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John Welsh
John Welsh Mod Squad
4/24/19 12:18 p.m.

Does that Fog setting only turn on the European REAR FOG if you don't have the fronts? 

My Volvo 850 wagon had a switch for a rear fog light (required in some countries) but did not front fogs (which do not seem to be required in those countries.) 

TurnerX19
TurnerX19 HalfDork
4/24/19 12:53 p.m.

I am working on an 87 like this for a neighbor right now, so this is fresh in my mind. The battery tie down is queer, it uses long tubular nuts to reach down to the short "J" bolts, and is a 3 sided frame around the front and sides of the battery. It also does not fit the current generation of group 24 batteries, which are the correct specificationfrown I am making something else, possibly using the extra trap nut in the middle above the battery which would anchor the brake booster on an RHD car. I will take a photo when I am done and post it here for you, since even if you get used original parts they won't work. Your car is very much nicer than the one I do not own.

TurnerX19
TurnerX19 HalfDork
5/8/19 11:32 a.m.

As promised  a few weeks ago, the battery tie down for group 24 battery using the original "J" bolts. All 1"x 14 gauge steel with 3/8 OD tube welded on for "J" bolt anchors.

TurnerX19
TurnerX19 HalfDork
5/8/19 11:37 a.m.

Also very important, you need a 5/16 British standard wrench, er spanner, for the original battery cable ends , and, more importantly, the positive terminals on the firewall, both sides of the engine. Also called 1/4 Whitworth, it is a few thousanths larger than 13mm. Why oh why when the whole rest of the car is US standardsangry

Robbie
Robbie UltimaDork
5/8/19 6:18 p.m.

In reply to TurnerX19 :

That looks awesome!! How much for you to make me one too? laugh

Regardless I may have to steal your design...

frenchyd
frenchyd UberDork
5/8/19 7:30 p.m.

In reply to TurnerX19 :

most Whitworth bolts an nuts were used in the 1940’s- 50’s  SU carbs are my last use.  

Snap On sold me my set  of Whitworth 

Oh yes some gauges had Whitworth screws.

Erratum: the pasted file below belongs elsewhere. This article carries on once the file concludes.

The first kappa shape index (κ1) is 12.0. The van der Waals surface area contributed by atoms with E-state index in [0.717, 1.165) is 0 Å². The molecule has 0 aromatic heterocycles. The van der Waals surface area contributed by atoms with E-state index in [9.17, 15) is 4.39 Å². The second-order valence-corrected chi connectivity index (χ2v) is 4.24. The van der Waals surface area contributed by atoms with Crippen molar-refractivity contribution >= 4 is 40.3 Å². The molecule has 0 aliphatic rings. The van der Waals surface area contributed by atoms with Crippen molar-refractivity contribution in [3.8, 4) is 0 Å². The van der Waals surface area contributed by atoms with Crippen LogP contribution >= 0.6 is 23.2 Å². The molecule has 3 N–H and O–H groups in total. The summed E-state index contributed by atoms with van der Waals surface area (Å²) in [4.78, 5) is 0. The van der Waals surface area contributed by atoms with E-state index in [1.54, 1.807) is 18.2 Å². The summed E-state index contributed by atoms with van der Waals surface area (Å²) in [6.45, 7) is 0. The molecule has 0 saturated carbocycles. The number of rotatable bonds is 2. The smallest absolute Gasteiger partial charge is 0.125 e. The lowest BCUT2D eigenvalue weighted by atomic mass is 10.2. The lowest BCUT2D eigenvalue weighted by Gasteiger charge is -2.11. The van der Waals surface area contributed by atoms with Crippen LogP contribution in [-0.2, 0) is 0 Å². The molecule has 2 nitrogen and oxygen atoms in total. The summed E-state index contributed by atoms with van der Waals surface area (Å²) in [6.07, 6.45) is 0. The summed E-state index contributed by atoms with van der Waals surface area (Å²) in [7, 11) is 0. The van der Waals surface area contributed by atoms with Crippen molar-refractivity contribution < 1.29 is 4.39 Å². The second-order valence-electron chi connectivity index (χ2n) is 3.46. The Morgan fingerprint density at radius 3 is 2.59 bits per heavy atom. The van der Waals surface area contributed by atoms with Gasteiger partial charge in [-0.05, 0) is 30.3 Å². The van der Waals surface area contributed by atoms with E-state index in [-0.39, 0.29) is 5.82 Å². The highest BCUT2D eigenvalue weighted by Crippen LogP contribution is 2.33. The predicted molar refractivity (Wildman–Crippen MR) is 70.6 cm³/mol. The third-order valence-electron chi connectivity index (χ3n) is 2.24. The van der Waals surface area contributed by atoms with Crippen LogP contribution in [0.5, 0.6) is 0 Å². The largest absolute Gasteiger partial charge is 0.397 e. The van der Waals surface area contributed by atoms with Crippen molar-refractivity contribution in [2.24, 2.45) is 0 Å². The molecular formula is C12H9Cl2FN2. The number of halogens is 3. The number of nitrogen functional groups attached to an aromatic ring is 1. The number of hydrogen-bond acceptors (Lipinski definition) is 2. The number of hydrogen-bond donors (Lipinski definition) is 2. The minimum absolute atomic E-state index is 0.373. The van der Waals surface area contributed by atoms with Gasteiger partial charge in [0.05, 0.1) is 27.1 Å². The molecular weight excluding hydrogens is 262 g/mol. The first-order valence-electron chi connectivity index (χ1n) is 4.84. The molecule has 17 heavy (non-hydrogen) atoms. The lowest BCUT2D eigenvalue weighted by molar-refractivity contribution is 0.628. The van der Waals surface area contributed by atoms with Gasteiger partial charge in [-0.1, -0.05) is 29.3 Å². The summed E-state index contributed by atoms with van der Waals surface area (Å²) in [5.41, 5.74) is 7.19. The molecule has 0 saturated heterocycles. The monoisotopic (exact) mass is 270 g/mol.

dherr
dherr HalfDork
5/9/19 8:05 a.m.
First of all, great buy that is really a nice car for twice the price, you really scored on this one!. Couple of comments and then one for fun..... The suspension is way too clean, looks like what I do to my cars, was it rebuilt front and rear? Springs, control arms all look factory fresh,  not like a 32 year old car should look, so someone spent some money on this car. I wonder if you can find what it sold for at Mecum back in 2012?
Finally that light switch and the labeling made me think of the old Lucas bumper sticker - "What are the three positions of a Lucas switch? Dim, Flicker and off"!
Great car and I look forward to reading more about it. Always loved these cars and the Series I and III are the best. Rarely is a car improved in the re-style in later years, but Jag did a great job on the Series III XJ.
 
 
Robbie said:
John Welsh said:

Moved

The stray Bosch relay is from the kit of the aftermarket Bosch fog lights.  
You want to hear something crazy...I think I have a set of genuine late '80's Bosch Fog lights.  The unopened package, still new.  

They are in my inlaw's pole barn.  I'm not sure I want to offload them.  I always held on to them to use some time on something cool.  I had a set on my '83 Rabbit (sold in 1990) and I've probably had them ever since.  

I thought they might be aftermarket as well, but this leads me to believe otherwise:i don't see where other fogs would be fitted. I could see maybe this was a dealer add on kit or something however.

 

 

TurnerX19
TurnerX19 HalfDork
5/9/19 3:43 p.m.

Robbie, you are welcome to steal the design, that's why I posted it. Frenchy, I was stunned to find the Whitworth hex size on the battery terminals on the XJ6 I am working on, there is nothing else on the car with them. I would have accepted metric, as the Brits were already drifting that way by '87, but 13mm is too small to fit them. I have a full set of whitworth tools, but I did not have them with me when I made the discovery! Robbie only needs the one size, not a full set. 

Vigo
Vigo UltimaDork
5/9/19 4:18 p.m.

I had to go back and make sure i didnt already say this. That thing is stupid good for the money.